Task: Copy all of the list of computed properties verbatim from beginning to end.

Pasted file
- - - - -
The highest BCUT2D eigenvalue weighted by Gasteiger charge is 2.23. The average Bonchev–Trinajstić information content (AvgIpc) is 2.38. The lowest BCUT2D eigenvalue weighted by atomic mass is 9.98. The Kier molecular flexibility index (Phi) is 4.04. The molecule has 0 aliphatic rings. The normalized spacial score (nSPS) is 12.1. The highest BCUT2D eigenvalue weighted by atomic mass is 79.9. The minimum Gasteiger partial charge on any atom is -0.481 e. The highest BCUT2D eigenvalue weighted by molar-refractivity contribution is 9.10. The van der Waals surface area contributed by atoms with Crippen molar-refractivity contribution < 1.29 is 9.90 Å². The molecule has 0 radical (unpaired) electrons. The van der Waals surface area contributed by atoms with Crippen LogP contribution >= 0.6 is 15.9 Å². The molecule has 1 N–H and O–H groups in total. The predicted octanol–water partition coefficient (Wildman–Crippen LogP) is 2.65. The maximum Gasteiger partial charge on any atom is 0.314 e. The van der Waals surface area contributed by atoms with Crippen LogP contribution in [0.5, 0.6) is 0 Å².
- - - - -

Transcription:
The highest BCUT2D eigenvalue weighted by Gasteiger charge is 2.23. The average Bonchev–Trinajstić information content (AvgIpc) is 2.38. The lowest BCUT2D eigenvalue weighted by atomic mass is 9.98. The Kier molecular flexibility index (Phi) is 4.04. The molecule has 0 aliphatic rings. The normalized spacial score (nSPS) is 12.1. The highest BCUT2D eigenvalue weighted by atomic mass is 79.9. The minimum Gasteiger partial charge on any atom is -0.481 e. The highest BCUT2D eigenvalue weighted by molar-refractivity contribution is 9.10. The van der Waals surface area contributed by atoms with Crippen molar-refractivity contribution < 1.29 is 9.90 Å². The molecule has 0 radical (unpaired) electrons. The van der Waals surface area contributed by atoms with Crippen LogP contribution >= 0.6 is 15.9 Å². The molecule has 1 N–H and O–H groups in total. The predicted octanol–water partition coefficient (Wildman–Crippen LogP) is 2.65. The maximum Gasteiger partial charge on any atom is 0.314 e. The van der Waals surface area contributed by atoms with Crippen LogP contribution in [0.5, 0.6) is 0 Å².